Hemophilia and employment

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Tips for teens living with hemophilia and looking for their first job.

As you get older, you may want to get a part-time job to earn some spending money or gain work experience. Or you may decide to enter the work force soon after high school. All work places require you to submit an emergency contact. Make sure that person is aware of your current treatment protocol and the nearest hospital that is capable of treating people with hemophilia.

When considering an employer and the type of work you want to do, it is important to take your hemophilia into account.

Physically demanding jobs

Some jobs are more physically-demanding than others, and can increase the chance of bleeding. While it may be wise to stay away from physically challenging jobs, it is always possible to work with your employer or occupational health services to find ways to accommodate for your bleeding disorder.

Discussing hemophilia at work

When job-hunting or starting a new job, you may wonder whether to talk about your hemophilia to your interviewer, employer, and co-workers. You might worry about being hired or whether you will be treated differently. Sharing your hemophilia is a personal choice and it depends on how comfortable you are with your condition and if you think it might interfere with your job performance.

  • If you have mild hemophilia, do not bleed often, and are not at an increased risk for bleeding at work, then it is unlikely that your hemophilia will interfere with your responsibilities.
  • If you have severe hemophilia, have frequent bleeding episodes, or have duties that put you at greater risk for bleeding, you may be absent from work often or may need your duties to be modified. In this case, it would be a good idea to discuss your hemophilia with your boss or employer.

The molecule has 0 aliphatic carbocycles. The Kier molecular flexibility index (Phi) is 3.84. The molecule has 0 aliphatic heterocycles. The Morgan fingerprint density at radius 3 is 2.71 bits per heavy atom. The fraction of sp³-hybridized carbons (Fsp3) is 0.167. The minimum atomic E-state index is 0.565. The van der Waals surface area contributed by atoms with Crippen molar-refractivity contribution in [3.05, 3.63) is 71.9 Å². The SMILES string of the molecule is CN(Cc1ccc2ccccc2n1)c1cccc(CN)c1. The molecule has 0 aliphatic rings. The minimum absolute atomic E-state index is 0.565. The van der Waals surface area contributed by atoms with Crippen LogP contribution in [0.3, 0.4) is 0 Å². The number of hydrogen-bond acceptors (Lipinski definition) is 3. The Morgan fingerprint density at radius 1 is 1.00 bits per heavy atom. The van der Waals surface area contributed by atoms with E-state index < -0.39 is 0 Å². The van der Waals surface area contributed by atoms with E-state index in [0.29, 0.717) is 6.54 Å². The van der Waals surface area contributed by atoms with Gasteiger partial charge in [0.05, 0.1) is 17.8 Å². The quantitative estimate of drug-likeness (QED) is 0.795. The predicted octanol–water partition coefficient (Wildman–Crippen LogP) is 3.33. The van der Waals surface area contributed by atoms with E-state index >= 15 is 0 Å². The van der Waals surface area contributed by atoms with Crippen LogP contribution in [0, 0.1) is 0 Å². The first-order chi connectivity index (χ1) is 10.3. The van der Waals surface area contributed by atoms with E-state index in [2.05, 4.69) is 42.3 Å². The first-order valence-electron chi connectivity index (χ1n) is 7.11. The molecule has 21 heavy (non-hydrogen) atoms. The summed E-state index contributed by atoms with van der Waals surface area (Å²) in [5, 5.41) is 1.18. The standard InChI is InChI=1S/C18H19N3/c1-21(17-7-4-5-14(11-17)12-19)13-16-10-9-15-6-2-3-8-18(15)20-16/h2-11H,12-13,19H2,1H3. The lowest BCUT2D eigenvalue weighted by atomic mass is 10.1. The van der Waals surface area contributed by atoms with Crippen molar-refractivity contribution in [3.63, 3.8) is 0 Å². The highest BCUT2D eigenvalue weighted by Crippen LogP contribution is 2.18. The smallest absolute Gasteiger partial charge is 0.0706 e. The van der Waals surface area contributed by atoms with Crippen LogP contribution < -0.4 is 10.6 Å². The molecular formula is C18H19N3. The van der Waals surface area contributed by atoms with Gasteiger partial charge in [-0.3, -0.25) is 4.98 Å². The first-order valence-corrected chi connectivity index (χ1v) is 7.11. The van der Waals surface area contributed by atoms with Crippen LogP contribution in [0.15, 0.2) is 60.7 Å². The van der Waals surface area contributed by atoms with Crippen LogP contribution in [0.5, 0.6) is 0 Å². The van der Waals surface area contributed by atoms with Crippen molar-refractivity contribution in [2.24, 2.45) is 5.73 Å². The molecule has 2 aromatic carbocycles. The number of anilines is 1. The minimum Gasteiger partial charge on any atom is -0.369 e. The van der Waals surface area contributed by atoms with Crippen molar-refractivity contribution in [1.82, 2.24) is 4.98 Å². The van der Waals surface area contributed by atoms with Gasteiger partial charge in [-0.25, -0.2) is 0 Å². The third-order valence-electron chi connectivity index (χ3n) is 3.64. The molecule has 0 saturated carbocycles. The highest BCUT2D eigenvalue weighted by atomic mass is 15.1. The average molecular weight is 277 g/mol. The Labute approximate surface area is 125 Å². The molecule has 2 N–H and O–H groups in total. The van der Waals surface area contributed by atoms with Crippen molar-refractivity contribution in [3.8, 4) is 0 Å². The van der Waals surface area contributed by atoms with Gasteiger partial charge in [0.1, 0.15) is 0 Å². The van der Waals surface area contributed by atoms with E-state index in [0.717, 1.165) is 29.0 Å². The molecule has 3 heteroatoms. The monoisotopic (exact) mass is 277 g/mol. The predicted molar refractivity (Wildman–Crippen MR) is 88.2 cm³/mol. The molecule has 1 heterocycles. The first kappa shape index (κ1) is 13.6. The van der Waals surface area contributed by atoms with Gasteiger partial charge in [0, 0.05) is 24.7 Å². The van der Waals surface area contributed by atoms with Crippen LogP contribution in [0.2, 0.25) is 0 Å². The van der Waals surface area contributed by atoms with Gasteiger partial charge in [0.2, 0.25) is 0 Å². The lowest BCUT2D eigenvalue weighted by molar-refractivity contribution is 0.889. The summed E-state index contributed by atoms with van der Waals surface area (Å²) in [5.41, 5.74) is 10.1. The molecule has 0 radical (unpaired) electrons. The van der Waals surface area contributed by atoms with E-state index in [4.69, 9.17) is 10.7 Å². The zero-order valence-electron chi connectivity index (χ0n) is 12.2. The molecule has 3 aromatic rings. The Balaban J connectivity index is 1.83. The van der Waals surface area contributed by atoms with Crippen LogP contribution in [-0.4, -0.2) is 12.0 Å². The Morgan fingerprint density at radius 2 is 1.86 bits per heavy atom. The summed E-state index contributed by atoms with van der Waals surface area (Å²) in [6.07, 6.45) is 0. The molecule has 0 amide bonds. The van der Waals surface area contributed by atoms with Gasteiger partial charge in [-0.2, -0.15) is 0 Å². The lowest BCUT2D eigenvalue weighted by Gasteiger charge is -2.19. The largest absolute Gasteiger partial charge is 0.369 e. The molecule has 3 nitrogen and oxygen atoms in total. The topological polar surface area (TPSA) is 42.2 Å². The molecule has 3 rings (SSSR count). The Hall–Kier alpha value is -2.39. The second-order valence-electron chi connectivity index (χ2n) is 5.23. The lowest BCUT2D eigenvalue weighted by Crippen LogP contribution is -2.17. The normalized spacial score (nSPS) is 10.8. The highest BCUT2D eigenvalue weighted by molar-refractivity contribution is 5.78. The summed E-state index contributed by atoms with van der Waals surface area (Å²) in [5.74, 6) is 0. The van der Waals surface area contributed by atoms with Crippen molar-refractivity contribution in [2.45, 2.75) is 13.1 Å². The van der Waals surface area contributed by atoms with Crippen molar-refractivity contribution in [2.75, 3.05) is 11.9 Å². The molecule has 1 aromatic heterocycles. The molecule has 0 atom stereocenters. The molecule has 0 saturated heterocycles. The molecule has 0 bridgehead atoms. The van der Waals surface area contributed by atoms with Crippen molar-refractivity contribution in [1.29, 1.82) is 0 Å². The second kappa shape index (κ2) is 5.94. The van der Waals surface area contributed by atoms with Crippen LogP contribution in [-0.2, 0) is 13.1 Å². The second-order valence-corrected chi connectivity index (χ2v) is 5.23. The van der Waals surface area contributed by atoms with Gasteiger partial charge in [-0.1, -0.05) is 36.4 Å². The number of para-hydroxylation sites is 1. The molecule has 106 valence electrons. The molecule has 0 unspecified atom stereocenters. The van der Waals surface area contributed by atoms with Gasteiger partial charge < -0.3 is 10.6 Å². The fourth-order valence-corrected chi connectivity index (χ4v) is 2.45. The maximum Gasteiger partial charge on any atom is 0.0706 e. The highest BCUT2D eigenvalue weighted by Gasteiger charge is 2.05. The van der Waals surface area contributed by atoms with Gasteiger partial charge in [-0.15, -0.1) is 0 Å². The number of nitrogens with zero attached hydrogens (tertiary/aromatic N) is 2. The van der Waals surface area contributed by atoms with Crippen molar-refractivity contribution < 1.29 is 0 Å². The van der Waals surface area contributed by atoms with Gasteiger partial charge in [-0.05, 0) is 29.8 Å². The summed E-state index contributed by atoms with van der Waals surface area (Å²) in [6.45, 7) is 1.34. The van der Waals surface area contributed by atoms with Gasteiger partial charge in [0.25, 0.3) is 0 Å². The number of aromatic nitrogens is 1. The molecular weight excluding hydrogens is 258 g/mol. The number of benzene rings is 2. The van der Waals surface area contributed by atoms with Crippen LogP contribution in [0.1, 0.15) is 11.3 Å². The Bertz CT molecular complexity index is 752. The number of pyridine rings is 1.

If you are comfortable, try to confide in someone at work about your condition. This will be helpful in case of an emergency.

You should also consider discussing your condition with your workplace’s human resources department. This would ensure that your hemophilia would be on file in case of emergency (even if the co-worker you confided in was not available), but would also be kept completely confidential.

Insurance and benefits

In Canada, we are lucky to have a universal health care system that provides free access to health care. Unfortunately, these free services can sometimes be limited. In most cases, Canadian health care does not include access to physiotherapy, dental services and prescriptions. Even if your adult centre has a physiotherapist (PT), there are times where you may need extensive rehabilitation and frequent visits with a PT. The Canadian health care system will not cover these additional costs. This is where insurance and benefits come in. Often companies offer employees extended health insurance or benefits for a small fee each month. Employees can then use their benefits to cover the cost of these additional services, like physiotherapy or orthotics.

If your parents are insured

Both within and outside of Canada, the duration of health insurance coverage under your parents’ plan will vary. It’s good to find out how long you are covered by your parents’ insurance. It is also important to ask about insurance coverage when you are applying for a job.

If you do not live in Canada, your health care coverage may be different. Ask your parents if you have insurance coverage and how long you are covered. This is important to consider when applying for a job, so that you can plan ahead to make sure you get the medical care that you need.

Last updated: March 13th 2019